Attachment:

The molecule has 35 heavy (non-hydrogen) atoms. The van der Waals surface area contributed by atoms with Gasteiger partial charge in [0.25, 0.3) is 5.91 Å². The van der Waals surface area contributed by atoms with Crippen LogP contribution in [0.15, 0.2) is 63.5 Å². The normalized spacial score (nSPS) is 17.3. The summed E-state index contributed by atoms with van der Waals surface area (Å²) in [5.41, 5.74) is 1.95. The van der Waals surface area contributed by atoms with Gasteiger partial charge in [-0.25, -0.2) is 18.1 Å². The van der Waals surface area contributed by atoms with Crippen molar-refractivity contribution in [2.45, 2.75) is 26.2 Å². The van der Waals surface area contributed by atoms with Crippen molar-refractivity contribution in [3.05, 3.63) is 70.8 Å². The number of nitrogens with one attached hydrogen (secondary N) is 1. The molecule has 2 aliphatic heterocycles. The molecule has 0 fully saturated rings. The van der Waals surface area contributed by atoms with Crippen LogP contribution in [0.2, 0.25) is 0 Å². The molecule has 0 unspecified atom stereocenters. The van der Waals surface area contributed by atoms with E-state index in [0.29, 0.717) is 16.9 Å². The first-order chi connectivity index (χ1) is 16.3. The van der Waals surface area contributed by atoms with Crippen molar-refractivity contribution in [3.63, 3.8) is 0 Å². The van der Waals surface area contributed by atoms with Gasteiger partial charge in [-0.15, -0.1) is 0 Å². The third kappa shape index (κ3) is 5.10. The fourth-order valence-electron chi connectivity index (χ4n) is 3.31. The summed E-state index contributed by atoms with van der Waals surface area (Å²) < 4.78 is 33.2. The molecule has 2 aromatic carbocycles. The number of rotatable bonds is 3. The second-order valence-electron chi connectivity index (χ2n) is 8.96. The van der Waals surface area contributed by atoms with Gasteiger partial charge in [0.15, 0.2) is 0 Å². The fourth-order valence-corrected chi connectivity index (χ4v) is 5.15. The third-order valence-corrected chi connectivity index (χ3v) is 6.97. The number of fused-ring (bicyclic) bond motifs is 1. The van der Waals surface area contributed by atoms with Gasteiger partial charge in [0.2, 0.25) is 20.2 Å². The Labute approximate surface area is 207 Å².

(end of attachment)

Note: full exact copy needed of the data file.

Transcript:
The molecule has 35 heavy (non-hydrogen) atoms. The van der Waals surface area contributed by atoms with Gasteiger partial charge in [0.25, 0.3) is 5.91 Å². The van der Waals surface area contributed by atoms with Crippen LogP contribution in [0.15, 0.2) is 63.5 Å². The normalized spacial score (nSPS) is 17.3. The summed E-state index contributed by atoms with van der Waals surface area (Å²) in [5.41, 5.74) is 1.95. The van der Waals surface area contributed by atoms with Gasteiger partial charge in [-0.25, -0.2) is 18.1 Å². The van der Waals surface area contributed by atoms with Crippen molar-refractivity contribution in [2.45, 2.75) is 26.2 Å². The van der Waals surface area contributed by atoms with Crippen molar-refractivity contribution in [3.05, 3.63) is 70.8 Å². The number of nitrogens with one attached hydrogen (secondary N) is 1. The molecule has 2 aliphatic heterocycles. The molecule has 0 fully saturated rings. The van der Waals surface area contributed by atoms with Crippen LogP contribution in [0.2, 0.25) is 0 Å². The molecule has 0 unspecified atom stereocenters. The van der Waals surface area contributed by atoms with E-state index in [0.29, 0.717) is 16.9 Å². The first-order chi connectivity index (χ1) is 16.3. The van der Waals surface area contributed by atoms with Crippen molar-refractivity contribution in [3.63, 3.8) is 0 Å². The van der Waals surface area contributed by atoms with Gasteiger partial charge in [-0.15, -0.1) is 0 Å². The third kappa shape index (κ3) is 5.10. The fourth-order valence-electron chi connectivity index (χ4n) is 3.31. The summed E-state index contributed by atoms with van der Waals surface area (Å²) < 4.78 is 33.2. The molecule has 2 aromatic carbocycles. The number of rotatable bonds is 3. The second-order valence-electron chi connectivity index (χ2n) is 8.96. The van der Waals surface area contributed by atoms with Gasteiger partial charge in [0.15, 0.2) is 0 Å². The fourth-order valence-corrected chi connectivity index (χ4v) is 5.15. The third-order valence-corrected chi connectivity index (χ3v) is 6.97. The number of fused-ring (bicyclic) bond motifs is 1. The van der Waals surface area contributed by atoms with Gasteiger partial charge in [0.2, 0.25) is 20.2 Å². The Labute approximate surface area is 207 Å².